The plant has been ready to start operation since early May but got embroiled in disputes with the local residents.
SYDNEY: Australia’s Lynas Corp said today it has received a temporary operating licence for its long-delayed US$800 million rare earths plant in Malaysia, enabling it to start production as early as October.
The Lynas plant in Gebeng, Pahang, has been ready to fire up since early May, but the company has been embroiled in lengthy environmental and safety disputes with local residents since construction began two years ago.
Widespread protests over concerns about possible radioactive residue have drawn thousands of people at a time, and the project has become a hot topic ahead of an election likely to be held this year.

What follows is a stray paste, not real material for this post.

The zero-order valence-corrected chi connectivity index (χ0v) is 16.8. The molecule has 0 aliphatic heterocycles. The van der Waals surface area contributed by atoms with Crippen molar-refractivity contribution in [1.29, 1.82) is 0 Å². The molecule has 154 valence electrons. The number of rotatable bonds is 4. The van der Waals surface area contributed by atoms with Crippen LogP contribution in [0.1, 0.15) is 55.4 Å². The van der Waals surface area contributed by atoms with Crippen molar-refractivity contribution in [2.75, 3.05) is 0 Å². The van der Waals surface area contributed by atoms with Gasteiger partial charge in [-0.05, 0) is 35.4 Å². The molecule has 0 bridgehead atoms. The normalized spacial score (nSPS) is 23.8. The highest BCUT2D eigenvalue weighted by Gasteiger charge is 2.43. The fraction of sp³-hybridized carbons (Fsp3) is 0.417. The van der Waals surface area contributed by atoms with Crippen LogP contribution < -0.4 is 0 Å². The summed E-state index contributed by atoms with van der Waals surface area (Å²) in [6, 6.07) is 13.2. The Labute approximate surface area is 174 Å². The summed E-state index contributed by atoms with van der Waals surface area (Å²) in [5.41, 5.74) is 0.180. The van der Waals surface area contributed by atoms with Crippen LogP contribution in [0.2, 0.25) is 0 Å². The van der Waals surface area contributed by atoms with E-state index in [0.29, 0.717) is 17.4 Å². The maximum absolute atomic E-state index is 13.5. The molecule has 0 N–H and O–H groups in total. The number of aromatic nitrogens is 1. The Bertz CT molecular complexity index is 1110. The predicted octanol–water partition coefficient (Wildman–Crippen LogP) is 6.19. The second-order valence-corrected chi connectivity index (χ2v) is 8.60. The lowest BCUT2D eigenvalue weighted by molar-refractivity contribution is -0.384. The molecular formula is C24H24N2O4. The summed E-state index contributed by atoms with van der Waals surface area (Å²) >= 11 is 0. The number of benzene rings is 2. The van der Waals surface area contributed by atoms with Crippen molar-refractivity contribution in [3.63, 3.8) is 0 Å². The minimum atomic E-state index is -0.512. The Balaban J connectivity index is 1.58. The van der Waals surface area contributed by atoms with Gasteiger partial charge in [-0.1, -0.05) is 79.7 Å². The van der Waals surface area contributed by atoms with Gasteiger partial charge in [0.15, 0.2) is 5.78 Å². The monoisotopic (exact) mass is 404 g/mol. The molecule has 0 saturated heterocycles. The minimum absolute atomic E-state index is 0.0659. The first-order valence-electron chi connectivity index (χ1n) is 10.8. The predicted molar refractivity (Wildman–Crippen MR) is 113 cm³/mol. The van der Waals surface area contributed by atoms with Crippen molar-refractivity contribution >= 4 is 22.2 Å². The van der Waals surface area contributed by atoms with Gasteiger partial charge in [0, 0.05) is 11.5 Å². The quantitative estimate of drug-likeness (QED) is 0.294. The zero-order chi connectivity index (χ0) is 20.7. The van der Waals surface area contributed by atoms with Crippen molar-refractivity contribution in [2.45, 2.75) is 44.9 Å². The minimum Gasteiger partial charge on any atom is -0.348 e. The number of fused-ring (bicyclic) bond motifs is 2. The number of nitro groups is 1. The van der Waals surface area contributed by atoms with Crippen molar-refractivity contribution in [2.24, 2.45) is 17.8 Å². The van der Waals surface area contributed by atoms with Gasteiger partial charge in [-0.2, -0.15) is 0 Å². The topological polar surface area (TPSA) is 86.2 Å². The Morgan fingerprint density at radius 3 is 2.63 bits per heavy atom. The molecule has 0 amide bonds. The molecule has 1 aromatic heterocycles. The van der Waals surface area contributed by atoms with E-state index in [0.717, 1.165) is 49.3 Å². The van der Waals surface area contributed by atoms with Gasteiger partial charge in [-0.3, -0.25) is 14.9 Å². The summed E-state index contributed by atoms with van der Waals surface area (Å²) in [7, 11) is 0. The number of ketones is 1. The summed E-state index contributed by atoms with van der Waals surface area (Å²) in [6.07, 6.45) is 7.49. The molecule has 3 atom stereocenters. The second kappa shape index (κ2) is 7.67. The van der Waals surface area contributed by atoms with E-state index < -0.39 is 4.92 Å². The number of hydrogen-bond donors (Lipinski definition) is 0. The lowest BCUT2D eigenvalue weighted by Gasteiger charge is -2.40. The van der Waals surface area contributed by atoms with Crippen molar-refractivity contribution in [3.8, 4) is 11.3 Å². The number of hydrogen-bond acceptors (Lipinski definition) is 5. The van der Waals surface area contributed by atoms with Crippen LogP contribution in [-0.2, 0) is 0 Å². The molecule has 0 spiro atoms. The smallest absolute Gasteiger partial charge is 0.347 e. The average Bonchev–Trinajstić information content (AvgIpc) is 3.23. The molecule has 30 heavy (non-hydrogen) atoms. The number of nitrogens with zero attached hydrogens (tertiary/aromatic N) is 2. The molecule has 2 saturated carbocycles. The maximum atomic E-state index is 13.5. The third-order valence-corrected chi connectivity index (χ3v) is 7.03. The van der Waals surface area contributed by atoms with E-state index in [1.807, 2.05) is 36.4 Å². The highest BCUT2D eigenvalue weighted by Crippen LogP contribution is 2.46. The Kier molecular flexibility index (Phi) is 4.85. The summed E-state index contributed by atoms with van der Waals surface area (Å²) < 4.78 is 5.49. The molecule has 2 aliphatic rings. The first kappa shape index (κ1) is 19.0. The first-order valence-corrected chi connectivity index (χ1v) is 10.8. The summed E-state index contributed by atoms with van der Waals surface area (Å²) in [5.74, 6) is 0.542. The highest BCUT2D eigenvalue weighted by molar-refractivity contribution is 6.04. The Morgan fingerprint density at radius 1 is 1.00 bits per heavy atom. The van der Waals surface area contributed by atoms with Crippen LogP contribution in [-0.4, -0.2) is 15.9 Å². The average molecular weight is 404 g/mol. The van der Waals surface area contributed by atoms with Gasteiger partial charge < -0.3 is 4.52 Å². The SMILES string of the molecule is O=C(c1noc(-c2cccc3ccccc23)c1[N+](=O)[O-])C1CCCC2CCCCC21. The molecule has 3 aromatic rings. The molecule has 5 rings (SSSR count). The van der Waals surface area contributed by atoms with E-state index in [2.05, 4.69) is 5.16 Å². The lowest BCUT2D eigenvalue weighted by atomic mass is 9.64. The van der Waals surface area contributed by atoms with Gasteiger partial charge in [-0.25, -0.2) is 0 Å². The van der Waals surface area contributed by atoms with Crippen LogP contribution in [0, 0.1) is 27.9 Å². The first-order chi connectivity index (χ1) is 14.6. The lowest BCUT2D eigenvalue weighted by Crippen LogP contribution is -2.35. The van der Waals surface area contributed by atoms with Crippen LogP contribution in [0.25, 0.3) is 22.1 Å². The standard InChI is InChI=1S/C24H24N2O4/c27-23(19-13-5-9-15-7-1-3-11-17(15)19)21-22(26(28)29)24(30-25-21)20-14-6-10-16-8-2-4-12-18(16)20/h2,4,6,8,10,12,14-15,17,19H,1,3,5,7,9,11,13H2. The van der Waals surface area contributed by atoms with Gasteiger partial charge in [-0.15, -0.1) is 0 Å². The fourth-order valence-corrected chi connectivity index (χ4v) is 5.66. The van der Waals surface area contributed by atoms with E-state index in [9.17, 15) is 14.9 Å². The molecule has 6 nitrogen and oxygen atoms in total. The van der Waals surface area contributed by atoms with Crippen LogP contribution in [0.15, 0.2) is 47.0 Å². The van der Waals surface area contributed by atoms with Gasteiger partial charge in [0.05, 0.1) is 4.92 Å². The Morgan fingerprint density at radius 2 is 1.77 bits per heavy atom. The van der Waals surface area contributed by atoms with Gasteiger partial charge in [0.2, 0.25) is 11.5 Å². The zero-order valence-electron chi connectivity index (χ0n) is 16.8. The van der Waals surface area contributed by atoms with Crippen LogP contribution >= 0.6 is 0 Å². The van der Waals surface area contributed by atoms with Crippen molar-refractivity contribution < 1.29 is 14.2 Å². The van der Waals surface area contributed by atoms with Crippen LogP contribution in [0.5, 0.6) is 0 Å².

The Malaysian Atomic Energy Licensing Board (AELB) issued the permit following an earlier recommendation from a government committee.
“Receiving this licence from the AELB is a significant milestone for Lynas,” Lynas executive chairman Nicholas Curtis said in a statement.
Kilns to process rare earth concentrate were expected to begin in October, Lynas added.
The plant is considered important to efforts to break China’s grip on rare earths that are used in products ranging from smartphones to hybrid cars.
In an immediate reaction, Kuantan MP and vocal opponent of the Lynas project Fuziah Salleh questioned the timing of AELB’s decision to issue the TOL to Lynas.
She said that AELB should have waited first for the hearing of a related matter filed by concerned residents in the court.
“The MOSTI minister whose decision is being challenged and is the basis for the judicial review should know better than to agree on the issuance of the TOL to Lynas,” she said in a statement.